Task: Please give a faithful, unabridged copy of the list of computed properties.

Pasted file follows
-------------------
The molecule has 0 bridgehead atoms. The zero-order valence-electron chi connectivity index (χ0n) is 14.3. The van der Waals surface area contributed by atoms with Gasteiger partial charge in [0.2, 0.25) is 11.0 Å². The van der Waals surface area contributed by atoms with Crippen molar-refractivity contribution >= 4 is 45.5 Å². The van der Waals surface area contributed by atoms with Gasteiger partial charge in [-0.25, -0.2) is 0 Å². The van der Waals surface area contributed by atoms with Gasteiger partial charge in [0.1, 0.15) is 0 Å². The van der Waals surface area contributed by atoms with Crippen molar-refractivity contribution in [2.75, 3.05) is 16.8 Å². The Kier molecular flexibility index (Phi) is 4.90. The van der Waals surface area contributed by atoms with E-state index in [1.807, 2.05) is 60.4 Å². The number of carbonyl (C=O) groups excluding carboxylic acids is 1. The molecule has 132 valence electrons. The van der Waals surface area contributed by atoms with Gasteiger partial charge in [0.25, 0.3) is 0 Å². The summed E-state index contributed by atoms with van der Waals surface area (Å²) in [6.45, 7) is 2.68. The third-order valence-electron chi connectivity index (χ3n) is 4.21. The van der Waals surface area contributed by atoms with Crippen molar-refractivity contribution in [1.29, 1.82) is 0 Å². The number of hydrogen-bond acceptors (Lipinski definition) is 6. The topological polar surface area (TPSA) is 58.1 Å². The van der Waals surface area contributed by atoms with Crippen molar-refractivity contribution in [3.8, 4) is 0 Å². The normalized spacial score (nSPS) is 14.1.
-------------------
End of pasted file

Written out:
The molecule has 0 bridgehead atoms. The zero-order valence-electron chi connectivity index (χ0n) is 14.3. The van der Waals surface area contributed by atoms with Gasteiger partial charge in [0.2, 0.25) is 11.0 Å². The van der Waals surface area contributed by atoms with Crippen molar-refractivity contribution >= 4 is 45.5 Å². The van der Waals surface area contributed by atoms with Gasteiger partial charge in [-0.25, -0.2) is 0 Å². The van der Waals surface area contributed by atoms with Gasteiger partial charge in [0.1, 0.15) is 0 Å². The van der Waals surface area contributed by atoms with Crippen molar-refractivity contribution in [2.75, 3.05) is 16.8 Å². The Kier molecular flexibility index (Phi) is 4.90. The van der Waals surface area contributed by atoms with E-state index in [1.807, 2.05) is 60.4 Å². The number of carbonyl (C=O) groups excluding carboxylic acids is 1. The molecule has 132 valence electrons. The van der Waals surface area contributed by atoms with Gasteiger partial charge in [0.25, 0.3) is 0 Å². The summed E-state index contributed by atoms with van der Waals surface area (Å²) in [6.45, 7) is 2.68. The third-order valence-electron chi connectivity index (χ3n) is 4.21. The van der Waals surface area contributed by atoms with Crippen molar-refractivity contribution in [1.29, 1.82) is 0 Å². The number of hydrogen-bond acceptors (Lipinski definition) is 6. The topological polar surface area (TPSA) is 58.1 Å². The van der Waals surface area contributed by atoms with Crippen molar-refractivity contribution in [3.8, 4) is 0 Å². The normalized spacial score (nSPS) is 14.1.